According to another aspect of the invention, edge fragmentation points are defined around the primary simulation site. Lithographic process simulation is performed that includes the primary simulation site. Other methodologies using simulation of the image, such as optical proximity correction or mask design verification, is performed wherein the simulation includes evaluating the image at the primary simulation site. By performing simulation at sites that are most likely influenced by adjacent features, a more accurate representation of optical proximity correction may be obtained than when the fragments are defined arbitrarily or merely geometrically.
The method of the invention may be implemented in a computer program product, for execution on a computer system. The method of the invention may be provided as a service for designing mask layouts, in particular to improve data prep operations.
Still other objects and advantages of the invention will in part be obvious and will in part be apparent from the specification.
The present invention will now be described in greater detail by referring to the following discussion with reference to the drawings that accompany the present application. It is observed that the drawings of the present application are provided for illustrative purposes and thus they are not drawn to scale.
In accordance with the present invention, a method is provided for defining sites for simulation of images in model-based processes, such as MBOPC or mask verification, based on simulated images of selected portions of the layout, prior to defining the fragmentation of the shapes. More particularly, the portions of the layout selected for initial simulation are those that have maximal influence on the image of shapes.
The layout typically comprises shapes in the form of polygons having edges and vertices where the edges intersect. It is a known optical imaging property that the plane wavefront from an infinitely long edge of a shape is disturbed by the presence of a vertex of a shape (a vertex from the same shape or from a neighboring shape). An infinitely long edge without any vertex within the optical radius does not have to be fragmented. The optical radius around a point of a shape to be imaged is the radius within which the image of that point would be significantly influenced, within a pre-determined tolerance, by the presence or absence of another shape.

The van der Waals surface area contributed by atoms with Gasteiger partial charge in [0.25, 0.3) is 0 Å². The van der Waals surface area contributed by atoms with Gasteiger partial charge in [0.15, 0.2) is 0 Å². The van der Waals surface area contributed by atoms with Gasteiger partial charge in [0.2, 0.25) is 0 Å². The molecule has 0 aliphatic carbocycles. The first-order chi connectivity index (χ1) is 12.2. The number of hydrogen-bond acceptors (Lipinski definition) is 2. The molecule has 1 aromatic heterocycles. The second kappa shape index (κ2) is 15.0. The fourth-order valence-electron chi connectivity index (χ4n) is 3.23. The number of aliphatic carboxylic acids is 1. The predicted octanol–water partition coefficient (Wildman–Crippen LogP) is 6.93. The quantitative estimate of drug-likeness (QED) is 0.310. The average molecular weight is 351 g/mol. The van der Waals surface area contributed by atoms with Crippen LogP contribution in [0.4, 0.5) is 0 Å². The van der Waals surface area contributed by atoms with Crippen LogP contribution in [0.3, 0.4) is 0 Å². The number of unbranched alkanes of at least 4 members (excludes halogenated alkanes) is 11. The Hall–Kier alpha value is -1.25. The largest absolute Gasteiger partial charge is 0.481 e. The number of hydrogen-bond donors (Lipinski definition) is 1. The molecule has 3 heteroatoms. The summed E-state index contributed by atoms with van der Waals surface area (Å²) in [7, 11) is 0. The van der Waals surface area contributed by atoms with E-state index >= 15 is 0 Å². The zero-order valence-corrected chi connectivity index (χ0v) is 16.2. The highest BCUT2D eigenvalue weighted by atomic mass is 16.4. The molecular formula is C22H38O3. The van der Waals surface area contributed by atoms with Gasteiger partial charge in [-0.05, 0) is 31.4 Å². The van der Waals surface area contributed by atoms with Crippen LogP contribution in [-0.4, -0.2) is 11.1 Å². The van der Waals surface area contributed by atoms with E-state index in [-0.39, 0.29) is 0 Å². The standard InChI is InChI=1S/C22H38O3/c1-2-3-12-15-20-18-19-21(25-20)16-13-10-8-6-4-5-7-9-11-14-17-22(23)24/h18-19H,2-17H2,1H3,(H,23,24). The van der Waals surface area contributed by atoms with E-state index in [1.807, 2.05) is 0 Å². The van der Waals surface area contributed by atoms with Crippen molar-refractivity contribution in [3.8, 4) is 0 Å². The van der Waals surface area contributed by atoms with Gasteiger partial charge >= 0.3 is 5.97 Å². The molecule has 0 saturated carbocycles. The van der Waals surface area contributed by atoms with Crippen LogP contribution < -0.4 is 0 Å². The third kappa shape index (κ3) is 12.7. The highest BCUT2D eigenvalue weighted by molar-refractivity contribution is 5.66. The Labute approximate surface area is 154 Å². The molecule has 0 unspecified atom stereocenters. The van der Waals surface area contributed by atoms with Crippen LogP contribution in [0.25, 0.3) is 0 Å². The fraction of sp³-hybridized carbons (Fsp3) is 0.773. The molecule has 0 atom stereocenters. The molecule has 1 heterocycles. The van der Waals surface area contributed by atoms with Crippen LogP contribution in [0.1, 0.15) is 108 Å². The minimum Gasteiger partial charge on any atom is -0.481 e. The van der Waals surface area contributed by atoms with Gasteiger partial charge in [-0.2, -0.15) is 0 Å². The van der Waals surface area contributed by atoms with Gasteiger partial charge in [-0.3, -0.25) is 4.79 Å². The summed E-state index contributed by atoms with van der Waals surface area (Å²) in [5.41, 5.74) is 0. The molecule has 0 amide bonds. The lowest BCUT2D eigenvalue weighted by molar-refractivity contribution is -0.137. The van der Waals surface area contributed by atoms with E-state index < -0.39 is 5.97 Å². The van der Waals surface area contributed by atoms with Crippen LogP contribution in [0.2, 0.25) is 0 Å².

According to the present invention, image evaluation sites (IES) are determined by reference to the expected image, for example, as determined by simulation. Only selected portions of the image are required to determine the IES. Preferably, simulation of the image is centered around the vertices of shapes, which may be identified by any method currently known or developed in the future, for example, by methods available in current OPC tools to identify tag vertices. In
For more complex shapes, if the ROI's around vertices may overlap, the ROIs are combined to form a more complex search region. For example, consider the shape 400 illustrated in
Once the search regions are selected, the search regions are discretized on a fine grid for simulation. The maximum spatial frequency FMax that passes through the optical system is given by:
where λ is the wavelength of the illumination light, σ is the partial coherence and NA is the numerical aperture. Preferably, the grid is chosen to be fine enough to ensure sufficient image accuracy, while minimizing run time. For example, a grid element size of about 0.25/FMax, or 0.25λ/[(1+σ)NA], should be sufficient. For the case of 193 nm illumination wavelength, a numerical aperture of 0.85 and a partial coherence of 0.85, a sufficient grid element size would then be about 30 nm should be sufficient to ensure sufficient image accuracy is achieved, while minimizing run time. Alternatively, any other methodology now known or developed in the future may used.
An image is then simulated within each finely gridded search region. The maxima and minima, i.e., the extrema, of the resulting image intensity calculations are then identified within the search region, using any method now known or developed in the future. For example, referring to
Once the maxima and minima are identified, the influence of the maxima and minima are used to define the site simulation points or primary simulation sites (PSS) on the shape edges. For example, in
Next, in accordance with the present invention, the fragment locations are then determined around each simulation site that has been selected based on projection from the image extrema. Referring to
The PSS serve to determine “primary” fragments. It may be necessary to complement the PSS fragmentation by forming additional fragments and associated simulation sites by methods known in the art. However, in accordance with invention, the primary simulation sites (PSSs) are retained. Preferably, the primary fragmentations created based on projected region of influence around the extrema points are retained in the event of conflict between conventionally determined fragments.